Tuesday, April 24, 2012
Well I've been on a bit of a roll for the last couple of days. I’ve built a few new ranged weapons to go with the large number of melee weapons that I uploaded last week. The bulk of the work I’ve done though has involved updating a multitude of my ranged weapons. I went back and measured my test prints in WSF for my bolters and related weapons. My master model in sketchup was scaled perfectly to match the rogue trader era plastic bolters I had on sprue. Unfortunately the STL files I had uploaded had a scaling error that made them approximately 15% larger. I believe this is because of the old process I used to use involving the software Cadspan. Cadspan is hard coded to use inches as its measurement while I work in millimeters. The result is a bit of scaling when I moved between these softwares. The same can happen going between Meshlab during a shell operation.
When it comes to gluing miniatures together the 15% difference doesn’t mean much. On standard weapons like the bolt rifle or “gyrojet rifle” it adds a quarter of a millimeter onto their thickness. Tiny. Larger weapons like the multi-melta or “thermal cannon” have a more significant millimeter added onto their thickness. Unfortunately 3d printing is a cubically priced so that 15% adds approximately 2 bucks to a printing in FD and nearly 4 in FUD. This significantly drops the price of some products in the detail materials. Unfortunately it also means that printing in WSF could fail. I’ve disabled the Strong and Flexible line of materials. Looking at WSF next to FD its clear the quality difference is worth the price. Of course if people want to gamble on WSF they can email me to request I turn on the material but I take no responsibility if it fails, often my designs are to detailed to print in WSF anyway.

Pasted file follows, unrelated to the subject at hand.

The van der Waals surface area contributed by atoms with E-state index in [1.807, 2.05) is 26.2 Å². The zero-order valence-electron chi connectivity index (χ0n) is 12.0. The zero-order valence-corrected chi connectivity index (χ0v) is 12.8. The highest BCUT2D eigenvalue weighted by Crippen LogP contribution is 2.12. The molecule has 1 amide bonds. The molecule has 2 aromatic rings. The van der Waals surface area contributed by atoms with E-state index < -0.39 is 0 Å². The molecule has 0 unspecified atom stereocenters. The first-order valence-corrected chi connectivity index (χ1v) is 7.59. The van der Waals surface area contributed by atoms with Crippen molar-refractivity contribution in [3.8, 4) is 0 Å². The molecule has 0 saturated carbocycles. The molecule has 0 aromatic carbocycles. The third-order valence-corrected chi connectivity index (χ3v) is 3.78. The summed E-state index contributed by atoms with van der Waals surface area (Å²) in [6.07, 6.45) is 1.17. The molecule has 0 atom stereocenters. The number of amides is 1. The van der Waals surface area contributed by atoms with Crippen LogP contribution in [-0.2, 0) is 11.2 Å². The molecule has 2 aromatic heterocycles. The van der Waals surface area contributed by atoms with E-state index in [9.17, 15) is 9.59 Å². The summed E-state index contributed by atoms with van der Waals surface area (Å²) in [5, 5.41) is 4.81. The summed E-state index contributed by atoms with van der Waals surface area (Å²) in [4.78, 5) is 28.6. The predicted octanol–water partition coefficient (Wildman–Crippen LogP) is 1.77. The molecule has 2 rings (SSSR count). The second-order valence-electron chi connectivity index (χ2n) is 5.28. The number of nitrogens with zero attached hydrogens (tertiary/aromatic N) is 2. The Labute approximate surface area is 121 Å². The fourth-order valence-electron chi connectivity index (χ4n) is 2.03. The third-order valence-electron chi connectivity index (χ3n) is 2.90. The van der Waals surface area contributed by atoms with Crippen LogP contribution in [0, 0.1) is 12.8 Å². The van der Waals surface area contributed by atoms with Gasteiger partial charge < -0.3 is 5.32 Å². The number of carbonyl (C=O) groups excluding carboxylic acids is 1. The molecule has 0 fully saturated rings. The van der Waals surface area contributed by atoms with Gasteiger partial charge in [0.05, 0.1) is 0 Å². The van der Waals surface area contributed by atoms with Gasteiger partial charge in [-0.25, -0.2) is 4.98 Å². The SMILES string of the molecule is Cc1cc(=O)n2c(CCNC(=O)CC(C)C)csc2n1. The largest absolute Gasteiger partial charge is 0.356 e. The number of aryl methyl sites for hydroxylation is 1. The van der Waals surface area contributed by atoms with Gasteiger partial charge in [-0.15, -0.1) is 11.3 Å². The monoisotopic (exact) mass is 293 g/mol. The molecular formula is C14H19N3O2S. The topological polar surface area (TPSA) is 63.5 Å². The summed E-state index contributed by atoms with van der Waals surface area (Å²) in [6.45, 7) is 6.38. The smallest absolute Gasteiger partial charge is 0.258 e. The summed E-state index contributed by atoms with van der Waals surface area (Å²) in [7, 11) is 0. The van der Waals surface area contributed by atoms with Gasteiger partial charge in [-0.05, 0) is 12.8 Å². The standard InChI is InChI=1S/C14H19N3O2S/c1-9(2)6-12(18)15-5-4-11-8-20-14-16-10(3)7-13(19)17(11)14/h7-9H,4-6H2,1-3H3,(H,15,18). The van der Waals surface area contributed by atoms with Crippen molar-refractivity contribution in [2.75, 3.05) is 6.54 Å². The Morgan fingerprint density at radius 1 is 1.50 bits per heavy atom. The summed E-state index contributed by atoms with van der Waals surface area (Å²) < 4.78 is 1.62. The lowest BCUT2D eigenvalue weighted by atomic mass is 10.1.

I also took the liberty of removing weapon grips on most of my ranged weapons. Unless the weapon grip is specially designed for the weapon there is no point. Nearly half of the errors I’ve fixed over the past 6 months occur due to thin walls on the weapon grip. Between the shear amount of work they have caused me and the fact that most people will cut the grips off to put them on a model anyway I’ve just decided to get rid of them. At some point I’ll probably make a generic weapon grip that passes wall thickness so it can be mounted on any gun.
I modified pretty much all of my weapons this way. This has resulted in a buck or two drop on pretty much everything with some of the larger weapons dropping closer to 3 or 4 bucks. Of course this is a double edged sword, though the price dropped it limits the miniatures to the frosted detail range of materials which cost more to start. It is seriously making me consider increasing the amount of weapons in each model, with the annoyingly high 5 dollar startup 5 weapons per model sets the price a bit high. I know everyone would love to get more for their money but I’m not sure. If I make models with too many parts in them I’ll never recoup the cost of my test prints. I’ll have to think about it a bit longer.